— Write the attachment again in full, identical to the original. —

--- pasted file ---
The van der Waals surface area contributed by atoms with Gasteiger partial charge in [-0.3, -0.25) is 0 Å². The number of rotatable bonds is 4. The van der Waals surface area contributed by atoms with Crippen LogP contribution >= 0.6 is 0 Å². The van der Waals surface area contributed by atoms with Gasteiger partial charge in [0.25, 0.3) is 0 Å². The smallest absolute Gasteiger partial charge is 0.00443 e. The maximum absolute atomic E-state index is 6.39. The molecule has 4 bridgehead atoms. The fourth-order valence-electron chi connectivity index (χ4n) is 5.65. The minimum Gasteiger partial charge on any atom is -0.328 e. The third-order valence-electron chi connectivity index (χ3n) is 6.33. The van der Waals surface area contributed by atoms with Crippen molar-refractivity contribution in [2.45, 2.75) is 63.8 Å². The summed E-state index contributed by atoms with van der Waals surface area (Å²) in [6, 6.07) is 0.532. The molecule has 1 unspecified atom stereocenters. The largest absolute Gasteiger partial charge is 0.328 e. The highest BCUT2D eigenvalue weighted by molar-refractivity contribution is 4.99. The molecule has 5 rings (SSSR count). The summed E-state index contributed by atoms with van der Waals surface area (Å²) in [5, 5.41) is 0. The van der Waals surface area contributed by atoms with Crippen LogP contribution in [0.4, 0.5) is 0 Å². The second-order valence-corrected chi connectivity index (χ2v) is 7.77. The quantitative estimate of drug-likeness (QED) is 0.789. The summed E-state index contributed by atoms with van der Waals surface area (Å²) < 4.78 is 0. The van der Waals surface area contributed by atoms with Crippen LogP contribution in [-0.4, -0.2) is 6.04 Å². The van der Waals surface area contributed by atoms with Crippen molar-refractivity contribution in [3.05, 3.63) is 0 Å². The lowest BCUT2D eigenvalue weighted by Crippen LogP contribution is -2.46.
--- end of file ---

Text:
The van der Waals surface area contributed by atoms with Gasteiger partial charge in [-0.3, -0.25) is 0 Å². The number of rotatable bonds is 4. The van der Waals surface area contributed by atoms with Crippen LogP contribution >= 0.6 is 0 Å². The van der Waals surface area contributed by atoms with Gasteiger partial charge in [0.25, 0.3) is 0 Å². The smallest absolute Gasteiger partial charge is 0.00443 e. The maximum absolute atomic E-state index is 6.39. The molecule has 4 bridgehead atoms. The fourth-order valence-electron chi connectivity index (χ4n) is 5.65. The minimum Gasteiger partial charge on any atom is -0.328 e. The third-order valence-electron chi connectivity index (χ3n) is 6.33. The van der Waals surface area contributed by atoms with Crippen molar-refractivity contribution in [2.45, 2.75) is 63.8 Å². The summed E-state index contributed by atoms with van der Waals surface area (Å²) in [6, 6.07) is 0.532. The molecule has 1 unspecified atom stereocenters. The largest absolute Gasteiger partial charge is 0.328 e. The highest BCUT2D eigenvalue weighted by molar-refractivity contribution is 4.99. The molecule has 5 rings (SSSR count). The summed E-state index contributed by atoms with van der Waals surface area (Å²) in [5, 5.41) is 0. The van der Waals surface area contributed by atoms with Crippen LogP contribution in [0.4, 0.5) is 0 Å². The second-order valence-corrected chi connectivity index (χ2v) is 7.77. The quantitative estimate of drug-likeness (QED) is 0.789. The summed E-state index contributed by atoms with van der Waals surface area (Å²) < 4.78 is 0. The van der Waals surface area contributed by atoms with Crippen LogP contribution in [-0.4, -0.2) is 6.04 Å². The van der Waals surface area contributed by atoms with Crippen molar-refractivity contribution in [3.05, 3.63) is 0 Å². The lowest BCUT2D eigenvalue weighted by Crippen LogP contribution is -2.46.